7simplicio10yDoes that mean you're a convert? I hear that's not a trivial matter... I hear you! =) I've found a useful way to organize my knowledge is to think about the epistemic bases for the various types of knowledge, i.e., "how do I know?" Scientific, common sense, philosophical, mathematical, something I heard at the pub... etc. Well, first of all, I doubt you'll get voted down severely for merely identifying as a theist, but you will if you make arguments for theism that display some obvious mistakes the community recognizes. Don't worry too much about karma anyway. It's mostly for keeping comments relevant to the subject at hand, so we can have a discussion of, say, "ethics from a materialist perspective" that actually gets off the ground, without constantly having to reinvent the wheel and argue materialist vs. theistic ethics from the ground up. That said, however, pay attention when you're downvoted a lot, as it probably means that several members of the community think you made a mistake in reasoning. Welcome! =)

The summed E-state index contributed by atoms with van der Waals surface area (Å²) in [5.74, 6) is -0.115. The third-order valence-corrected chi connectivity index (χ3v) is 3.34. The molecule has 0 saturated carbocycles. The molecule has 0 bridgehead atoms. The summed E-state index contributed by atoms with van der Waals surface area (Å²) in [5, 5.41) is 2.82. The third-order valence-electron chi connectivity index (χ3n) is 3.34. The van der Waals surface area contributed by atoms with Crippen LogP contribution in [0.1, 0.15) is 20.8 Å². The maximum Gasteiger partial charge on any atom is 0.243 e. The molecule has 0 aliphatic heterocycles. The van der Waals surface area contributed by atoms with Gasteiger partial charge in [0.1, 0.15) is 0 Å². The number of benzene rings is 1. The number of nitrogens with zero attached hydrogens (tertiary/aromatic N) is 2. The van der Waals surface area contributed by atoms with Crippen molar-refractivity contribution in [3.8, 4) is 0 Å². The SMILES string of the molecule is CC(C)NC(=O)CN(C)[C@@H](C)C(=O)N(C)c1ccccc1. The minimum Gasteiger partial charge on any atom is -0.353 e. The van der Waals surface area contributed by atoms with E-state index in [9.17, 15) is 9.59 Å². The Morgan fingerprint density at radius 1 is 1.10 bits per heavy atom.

2orthonormal10yThis is generally relevant and well said. I'm stealing it for the post, if you don't mind.
2simplicio10yBy all means!

Hello, I am a British psychology student (studying out of country, presently). I stumbled upon this website after doing a little research following Eliezer's recent Skepticon talk on Youtube. I have greatly enjoyed learning about rationality within psychology; heuristics, biases, and Bayes rule are central to the course.

I am at that stage where I am beginning to narrow down which areas of research I would like to enter into, and this area is becoming increasingly interesting to me and may one day guide my decision; but while I personally define as a skeptic and have done for some time now, I feel I am new to many areas of rationality, i.e. the "higher level" topics. There is always something more to learn. I apologise if I am I shy contributor at first, I can find such environments of discussion a little daunting when I myself feel inexperienced. I am going to spend some time in the near future exploring here a little more, and familiarizing myself with the articles/sequences on LW; I look forward to achieving a little more knowledge, and hopefully contributing to the community here.